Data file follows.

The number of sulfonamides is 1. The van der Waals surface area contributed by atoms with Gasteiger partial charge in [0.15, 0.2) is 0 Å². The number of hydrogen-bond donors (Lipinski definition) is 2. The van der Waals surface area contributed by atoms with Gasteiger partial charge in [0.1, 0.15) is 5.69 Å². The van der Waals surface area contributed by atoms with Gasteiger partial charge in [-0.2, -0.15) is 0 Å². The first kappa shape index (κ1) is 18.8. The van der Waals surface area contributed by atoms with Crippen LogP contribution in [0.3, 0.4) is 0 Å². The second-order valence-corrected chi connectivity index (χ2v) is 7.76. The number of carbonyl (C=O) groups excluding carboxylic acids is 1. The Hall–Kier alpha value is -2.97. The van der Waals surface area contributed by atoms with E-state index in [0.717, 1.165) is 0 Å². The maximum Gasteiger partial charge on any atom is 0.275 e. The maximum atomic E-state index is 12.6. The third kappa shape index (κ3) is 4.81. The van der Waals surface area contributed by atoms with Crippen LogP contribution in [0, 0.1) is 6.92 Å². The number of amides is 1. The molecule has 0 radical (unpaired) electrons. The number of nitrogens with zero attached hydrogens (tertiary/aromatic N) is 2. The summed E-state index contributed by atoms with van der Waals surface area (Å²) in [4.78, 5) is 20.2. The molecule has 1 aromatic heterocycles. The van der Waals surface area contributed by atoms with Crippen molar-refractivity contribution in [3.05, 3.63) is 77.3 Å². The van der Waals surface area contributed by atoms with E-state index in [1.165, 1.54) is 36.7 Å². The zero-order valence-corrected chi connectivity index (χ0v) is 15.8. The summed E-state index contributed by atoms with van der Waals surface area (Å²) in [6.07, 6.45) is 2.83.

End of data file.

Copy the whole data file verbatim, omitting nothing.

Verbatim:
The number of sulfonamides is 1. The van der Waals surface area contributed by atoms with Gasteiger partial charge in [0.15, 0.2) is 0 Å². The number of hydrogen-bond donors (Lipinski definition) is 2. The van der Waals surface area contributed by atoms with Gasteiger partial charge in [0.1, 0.15) is 5.69 Å². The van der Waals surface area contributed by atoms with Gasteiger partial charge in [-0.2, -0.15) is 0 Å². The first kappa shape index (κ1) is 18.8. The van der Waals surface area contributed by atoms with Crippen LogP contribution in [0.3, 0.4) is 0 Å². The second-order valence-corrected chi connectivity index (χ2v) is 7.76. The number of carbonyl (C=O) groups excluding carboxylic acids is 1. The Hall–Kier alpha value is -2.97. The van der Waals surface area contributed by atoms with E-state index in [0.717, 1.165) is 0 Å². The maximum Gasteiger partial charge on any atom is 0.275 e. The maximum atomic E-state index is 12.6. The third kappa shape index (κ3) is 4.81. The van der Waals surface area contributed by atoms with Crippen LogP contribution in [0, 0.1) is 6.92 Å². The number of amides is 1. The molecule has 0 radical (unpaired) electrons. The number of nitrogens with zero attached hydrogens (tertiary/aromatic N) is 2. The summed E-state index contributed by atoms with van der Waals surface area (Å²) in [4.78, 5) is 20.2. The molecule has 1 aromatic heterocycles. The van der Waals surface area contributed by atoms with Crippen molar-refractivity contribution in [3.05, 3.63) is 77.3 Å². The van der Waals surface area contributed by atoms with E-state index in [1.165, 1.54) is 36.7 Å². The zero-order valence-corrected chi connectivity index (χ0v) is 15.8. The summed E-state index contributed by atoms with van der Waals surface area (Å²) in [6.07, 6.45) is 2.83.